My struggle with a career break. How COVID changed my thoughts on work and family

We talk about how COVID has changed the way we do businesses. We are constantly redefining the new normal but for me this change was not just work but personal as well.

I am a first generation Australian with most of my family overseas, and the last two years of the pandemic have been hard for us. I felt helpless when my family and friends were in the thick of things in India. Sourcing meds, securing hospital beds, awaiting test results, any untimely phone call was answered with a shivering voice. And like many we lost some family members.

But in those times of need I saw the extended families coming together and supporting each other. The wider community embraced us (in a COVID safe way) held each other and mourned together. And this completely altered my thinking.

We were always ‘one and done’ parents, the focus of the next few years was raising our only child, travel to meet the family and do better at our individual careers. It was all about the next organic career move. But I could not help and think – what happens to our son after we are gone? He would never get the love and support my family had back in India. Being just us here in Australia meant he would never have those close bonds with the wider family. And no matter how hard we try; it would take us and potentially our next generation to have the sense of community here.

So, we decided to expand our family and have another child.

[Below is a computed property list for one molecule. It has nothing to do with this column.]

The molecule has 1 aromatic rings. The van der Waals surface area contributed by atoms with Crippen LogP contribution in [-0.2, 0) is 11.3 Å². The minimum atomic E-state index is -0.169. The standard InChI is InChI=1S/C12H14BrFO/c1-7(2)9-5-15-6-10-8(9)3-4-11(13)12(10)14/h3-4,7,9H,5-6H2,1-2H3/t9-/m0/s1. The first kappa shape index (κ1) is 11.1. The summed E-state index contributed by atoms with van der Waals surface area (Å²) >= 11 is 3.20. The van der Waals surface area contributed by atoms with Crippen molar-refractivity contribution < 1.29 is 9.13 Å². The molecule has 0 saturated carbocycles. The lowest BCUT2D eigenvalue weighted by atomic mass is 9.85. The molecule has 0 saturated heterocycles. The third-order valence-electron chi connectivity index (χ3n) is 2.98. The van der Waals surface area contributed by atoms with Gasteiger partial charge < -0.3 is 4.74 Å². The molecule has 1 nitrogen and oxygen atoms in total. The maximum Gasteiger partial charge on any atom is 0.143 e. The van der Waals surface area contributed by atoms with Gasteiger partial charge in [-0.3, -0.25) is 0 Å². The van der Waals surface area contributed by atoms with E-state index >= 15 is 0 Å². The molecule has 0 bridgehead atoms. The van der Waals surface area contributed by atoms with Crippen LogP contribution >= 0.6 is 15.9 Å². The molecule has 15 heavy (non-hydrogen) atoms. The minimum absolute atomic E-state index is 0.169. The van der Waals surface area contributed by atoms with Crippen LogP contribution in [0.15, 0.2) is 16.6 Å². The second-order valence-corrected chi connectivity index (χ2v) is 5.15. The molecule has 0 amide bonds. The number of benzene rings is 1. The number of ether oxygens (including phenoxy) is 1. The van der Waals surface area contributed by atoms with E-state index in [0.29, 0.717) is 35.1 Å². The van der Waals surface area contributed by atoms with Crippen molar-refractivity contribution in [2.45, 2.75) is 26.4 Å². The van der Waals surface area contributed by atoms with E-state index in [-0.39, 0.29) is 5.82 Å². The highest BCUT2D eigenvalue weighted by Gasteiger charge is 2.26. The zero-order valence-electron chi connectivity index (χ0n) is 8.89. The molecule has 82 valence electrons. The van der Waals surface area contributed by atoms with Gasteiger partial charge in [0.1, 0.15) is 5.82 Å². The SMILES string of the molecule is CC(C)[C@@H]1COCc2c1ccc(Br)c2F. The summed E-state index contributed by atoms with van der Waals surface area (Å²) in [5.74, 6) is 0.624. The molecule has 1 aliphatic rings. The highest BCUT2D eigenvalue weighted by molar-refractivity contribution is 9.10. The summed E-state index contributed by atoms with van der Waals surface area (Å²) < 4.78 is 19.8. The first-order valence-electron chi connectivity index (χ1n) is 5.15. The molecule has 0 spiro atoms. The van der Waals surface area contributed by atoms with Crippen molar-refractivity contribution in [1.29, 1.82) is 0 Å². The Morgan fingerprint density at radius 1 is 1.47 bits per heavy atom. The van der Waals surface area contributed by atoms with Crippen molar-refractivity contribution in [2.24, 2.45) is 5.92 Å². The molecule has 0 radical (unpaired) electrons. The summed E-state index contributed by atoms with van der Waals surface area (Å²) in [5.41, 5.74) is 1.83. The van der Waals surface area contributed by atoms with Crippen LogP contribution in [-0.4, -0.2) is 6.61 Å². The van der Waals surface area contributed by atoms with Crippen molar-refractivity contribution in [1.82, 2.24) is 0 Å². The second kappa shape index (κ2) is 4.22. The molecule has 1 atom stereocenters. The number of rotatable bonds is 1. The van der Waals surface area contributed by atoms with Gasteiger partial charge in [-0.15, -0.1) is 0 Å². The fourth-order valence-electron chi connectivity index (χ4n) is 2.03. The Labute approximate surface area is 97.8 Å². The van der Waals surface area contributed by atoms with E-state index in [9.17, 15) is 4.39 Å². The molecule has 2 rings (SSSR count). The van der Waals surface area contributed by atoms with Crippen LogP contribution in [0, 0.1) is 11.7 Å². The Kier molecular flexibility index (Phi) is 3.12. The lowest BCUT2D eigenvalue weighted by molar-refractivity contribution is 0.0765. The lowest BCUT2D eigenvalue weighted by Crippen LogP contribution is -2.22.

But with this thought came many decisions I had to navigate. The decisions of taking a break from career and focusing on my family, managing the fear of losing the momentum built so far, missing out on the next few months with work and roles and everything corporate.

January this year as I was a few months away from my parental leave I knew I had to deal with it. Working at KPMG made it much easier. I am surrounded and supported by a brilliant network of people. My firm has been a front runner in advocating for better childcare subsidies, constantly working to have diverse leadership and keeping us accountable with those ambitions with a very public impact report. We were the first firm to make 26 weeks paid parental leave available to our people.

But still taking a break in the later stages of one’s career is always harder. A few months before you are preparing for that next gig or promotion and now you need to deal with the FOMO, out of sight out of mind thoughts, the pause in the career, and coming back and doing this all over again.

So, here are my 5 steps, to manage these conflicting thoughts and make this is much more palatable time.

  1. Find yourself a coach/mentor – there are many who have walked these paths before. They have taken a break and have managed brilliant careers. Find those role models around you, be upfront and request their time. I am grateful to the network of mentors I have around me. They checked on me, had frank conversations and listened without judgement. All this while helping me find a path which works for me.
  2. Shift your perspective – if taking a break is a bit too daunting for you, change your perspective. Spend some time and think about, what does a good parental leave look like for you? Some of us have never taken this kind of break, weather it is 3, 6 or 12 months or even more, make a list of things you would like to do. Keep them simple, doable and something which should motivate you rather than become daunting. Whether it is spending time with family, your mental health, or exercise put it all in there. Put that on your vision board and let it be something you are looking forward to or simply to inspire you.